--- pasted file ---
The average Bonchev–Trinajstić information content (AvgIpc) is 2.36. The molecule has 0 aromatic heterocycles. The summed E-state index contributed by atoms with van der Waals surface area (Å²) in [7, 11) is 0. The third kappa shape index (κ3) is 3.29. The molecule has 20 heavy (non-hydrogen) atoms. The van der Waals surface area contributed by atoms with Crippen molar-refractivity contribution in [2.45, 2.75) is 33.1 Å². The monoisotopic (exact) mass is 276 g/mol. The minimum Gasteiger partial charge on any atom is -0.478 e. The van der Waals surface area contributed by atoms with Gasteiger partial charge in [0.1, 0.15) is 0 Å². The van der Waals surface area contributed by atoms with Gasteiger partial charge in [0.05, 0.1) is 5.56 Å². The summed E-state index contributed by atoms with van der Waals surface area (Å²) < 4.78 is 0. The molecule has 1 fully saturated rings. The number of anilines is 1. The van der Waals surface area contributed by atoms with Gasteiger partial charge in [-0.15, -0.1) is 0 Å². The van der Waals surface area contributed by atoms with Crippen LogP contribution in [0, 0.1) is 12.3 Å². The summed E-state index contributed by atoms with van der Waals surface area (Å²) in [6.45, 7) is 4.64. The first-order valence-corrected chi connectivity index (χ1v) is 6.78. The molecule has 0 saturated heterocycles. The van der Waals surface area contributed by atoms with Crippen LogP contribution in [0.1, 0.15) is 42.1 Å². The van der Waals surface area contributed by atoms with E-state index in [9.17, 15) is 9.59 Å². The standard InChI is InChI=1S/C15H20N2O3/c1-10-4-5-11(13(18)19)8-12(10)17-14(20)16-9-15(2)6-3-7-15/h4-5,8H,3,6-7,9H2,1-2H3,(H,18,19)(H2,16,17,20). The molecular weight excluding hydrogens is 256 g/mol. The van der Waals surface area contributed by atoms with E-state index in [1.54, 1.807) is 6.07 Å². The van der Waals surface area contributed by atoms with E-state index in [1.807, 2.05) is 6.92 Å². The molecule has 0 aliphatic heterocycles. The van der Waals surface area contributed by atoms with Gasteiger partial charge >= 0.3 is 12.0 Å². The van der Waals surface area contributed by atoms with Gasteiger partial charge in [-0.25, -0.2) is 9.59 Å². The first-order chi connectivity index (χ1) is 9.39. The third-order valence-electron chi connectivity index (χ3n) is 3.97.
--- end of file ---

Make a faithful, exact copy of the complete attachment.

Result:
The average Bonchev–Trinajstić information content (AvgIpc) is 2.36. The molecule has 0 aromatic heterocycles. The summed E-state index contributed by atoms with van der Waals surface area (Å²) in [7, 11) is 0. The third kappa shape index (κ3) is 3.29. The molecule has 20 heavy (non-hydrogen) atoms. The van der Waals surface area contributed by atoms with Crippen molar-refractivity contribution in [2.45, 2.75) is 33.1 Å². The monoisotopic (exact) mass is 276 g/mol. The minimum Gasteiger partial charge on any atom is -0.478 e. The van der Waals surface area contributed by atoms with Gasteiger partial charge in [0.1, 0.15) is 0 Å². The van der Waals surface area contributed by atoms with Gasteiger partial charge in [0.05, 0.1) is 5.56 Å². The summed E-state index contributed by atoms with van der Waals surface area (Å²) < 4.78 is 0. The molecule has 1 fully saturated rings. The number of anilines is 1. The van der Waals surface area contributed by atoms with Gasteiger partial charge in [-0.15, -0.1) is 0 Å². The van der Waals surface area contributed by atoms with Crippen LogP contribution in [0, 0.1) is 12.3 Å². The summed E-state index contributed by atoms with van der Waals surface area (Å²) in [6.45, 7) is 4.64. The first-order valence-corrected chi connectivity index (χ1v) is 6.78. The molecule has 0 saturated heterocycles. The van der Waals surface area contributed by atoms with Crippen LogP contribution in [0.1, 0.15) is 42.1 Å². The van der Waals surface area contributed by atoms with E-state index in [9.17, 15) is 9.59 Å². The standard InChI is InChI=1S/C15H20N2O3/c1-10-4-5-11(13(18)19)8-12(10)17-14(20)16-9-15(2)6-3-7-15/h4-5,8H,3,6-7,9H2,1-2H3,(H,18,19)(H2,16,17,20). The molecular weight excluding hydrogens is 256 g/mol. The van der Waals surface area contributed by atoms with E-state index in [1.54, 1.807) is 6.07 Å². The van der Waals surface area contributed by atoms with E-state index in [1.807, 2.05) is 6.92 Å². The molecule has 0 aliphatic heterocycles. The van der Waals surface area contributed by atoms with Gasteiger partial charge >= 0.3 is 12.0 Å². The van der Waals surface area contributed by atoms with Gasteiger partial charge in [-0.25, -0.2) is 9.59 Å². The first-order chi connectivity index (χ1) is 9.39. The third-order valence-electron chi connectivity index (χ3n) is 3.97.